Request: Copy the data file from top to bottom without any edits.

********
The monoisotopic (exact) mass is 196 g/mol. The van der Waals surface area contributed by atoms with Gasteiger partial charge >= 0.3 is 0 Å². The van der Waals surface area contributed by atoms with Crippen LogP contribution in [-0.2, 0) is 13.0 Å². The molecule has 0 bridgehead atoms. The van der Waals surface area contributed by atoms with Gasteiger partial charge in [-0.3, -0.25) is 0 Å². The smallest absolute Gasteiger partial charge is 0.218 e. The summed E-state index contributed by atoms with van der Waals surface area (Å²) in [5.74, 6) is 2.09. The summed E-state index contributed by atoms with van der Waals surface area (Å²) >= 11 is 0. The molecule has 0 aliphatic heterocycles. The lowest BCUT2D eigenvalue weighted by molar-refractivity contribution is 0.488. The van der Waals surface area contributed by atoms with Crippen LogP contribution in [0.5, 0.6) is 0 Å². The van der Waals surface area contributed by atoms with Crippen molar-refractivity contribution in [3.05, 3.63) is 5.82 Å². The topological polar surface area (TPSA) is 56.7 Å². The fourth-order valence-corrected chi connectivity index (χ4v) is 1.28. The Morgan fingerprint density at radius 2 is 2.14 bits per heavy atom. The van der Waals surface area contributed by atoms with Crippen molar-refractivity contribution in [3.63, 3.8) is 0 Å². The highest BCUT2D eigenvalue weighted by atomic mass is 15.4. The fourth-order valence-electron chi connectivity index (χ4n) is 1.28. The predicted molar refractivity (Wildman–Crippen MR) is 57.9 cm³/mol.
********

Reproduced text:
The monoisotopic (exact) mass is 196 g/mol. The van der Waals surface area contributed by atoms with Gasteiger partial charge >= 0.3 is 0 Å². The van der Waals surface area contributed by atoms with Crippen LogP contribution in [-0.2, 0) is 13.0 Å². The molecule has 0 bridgehead atoms. The van der Waals surface area contributed by atoms with Gasteiger partial charge in [-0.3, -0.25) is 0 Å². The smallest absolute Gasteiger partial charge is 0.218 e. The summed E-state index contributed by atoms with van der Waals surface area (Å²) in [5.74, 6) is 2.09. The summed E-state index contributed by atoms with van der Waals surface area (Å²) >= 11 is 0. The molecule has 0 aliphatic heterocycles. The lowest BCUT2D eigenvalue weighted by molar-refractivity contribution is 0.488. The van der Waals surface area contributed by atoms with Crippen LogP contribution in [0.5, 0.6) is 0 Å². The van der Waals surface area contributed by atoms with Crippen molar-refractivity contribution in [3.05, 3.63) is 5.82 Å². The topological polar surface area (TPSA) is 56.7 Å². The fourth-order valence-corrected chi connectivity index (χ4v) is 1.28. The Morgan fingerprint density at radius 2 is 2.14 bits per heavy atom. The van der Waals surface area contributed by atoms with Crippen molar-refractivity contribution in [3.63, 3.8) is 0 Å². The highest BCUT2D eigenvalue weighted by atomic mass is 15.4. The fourth-order valence-electron chi connectivity index (χ4n) is 1.28. The predicted molar refractivity (Wildman–Crippen MR) is 57.9 cm³/mol.